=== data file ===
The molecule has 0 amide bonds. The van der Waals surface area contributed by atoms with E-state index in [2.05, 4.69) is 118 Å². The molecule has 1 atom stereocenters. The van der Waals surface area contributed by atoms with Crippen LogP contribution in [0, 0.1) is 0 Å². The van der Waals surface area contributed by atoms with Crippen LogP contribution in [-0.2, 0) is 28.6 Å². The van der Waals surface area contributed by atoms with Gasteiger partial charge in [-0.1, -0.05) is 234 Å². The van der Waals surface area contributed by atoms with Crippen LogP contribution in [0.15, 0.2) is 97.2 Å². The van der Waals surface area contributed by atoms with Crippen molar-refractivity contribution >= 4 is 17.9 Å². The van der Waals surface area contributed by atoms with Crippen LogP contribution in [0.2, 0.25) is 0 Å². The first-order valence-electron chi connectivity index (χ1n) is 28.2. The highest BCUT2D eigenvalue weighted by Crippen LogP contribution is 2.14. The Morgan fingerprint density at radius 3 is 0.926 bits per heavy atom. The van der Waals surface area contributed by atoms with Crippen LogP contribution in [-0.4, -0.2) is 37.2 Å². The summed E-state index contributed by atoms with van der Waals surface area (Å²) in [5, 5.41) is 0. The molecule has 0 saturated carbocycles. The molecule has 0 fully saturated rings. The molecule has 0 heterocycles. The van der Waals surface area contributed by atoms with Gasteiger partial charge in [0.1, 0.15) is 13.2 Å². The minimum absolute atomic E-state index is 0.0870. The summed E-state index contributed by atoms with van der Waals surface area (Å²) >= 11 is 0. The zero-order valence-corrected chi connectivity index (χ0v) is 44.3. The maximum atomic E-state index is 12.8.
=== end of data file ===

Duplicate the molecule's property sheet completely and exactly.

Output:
The molecule has 0 amide bonds. The van der Waals surface area contributed by atoms with E-state index in [2.05, 4.69) is 118 Å². The molecule has 1 atom stereocenters. The van der Waals surface area contributed by atoms with Crippen LogP contribution in [0, 0.1) is 0 Å². The van der Waals surface area contributed by atoms with Crippen LogP contribution in [-0.2, 0) is 28.6 Å². The van der Waals surface area contributed by atoms with Gasteiger partial charge in [-0.1, -0.05) is 234 Å². The van der Waals surface area contributed by atoms with Crippen LogP contribution in [0.15, 0.2) is 97.2 Å². The van der Waals surface area contributed by atoms with Crippen molar-refractivity contribution >= 4 is 17.9 Å². The van der Waals surface area contributed by atoms with Crippen LogP contribution in [0.2, 0.25) is 0 Å². The first-order valence-electron chi connectivity index (χ1n) is 28.2. The highest BCUT2D eigenvalue weighted by Crippen LogP contribution is 2.14. The Morgan fingerprint density at radius 3 is 0.926 bits per heavy atom. The van der Waals surface area contributed by atoms with Crippen LogP contribution in [-0.4, -0.2) is 37.2 Å². The summed E-state index contributed by atoms with van der Waals surface area (Å²) in [5, 5.41) is 0. The molecule has 0 saturated carbocycles. The molecule has 0 fully saturated rings. The molecule has 0 heterocycles. The van der Waals surface area contributed by atoms with Gasteiger partial charge in [0.1, 0.15) is 13.2 Å². The minimum absolute atomic E-state index is 0.0870. The summed E-state index contributed by atoms with van der Waals surface area (Å²) >= 11 is 0. The zero-order valence-corrected chi connectivity index (χ0v) is 44.3. The maximum atomic E-state index is 12.8.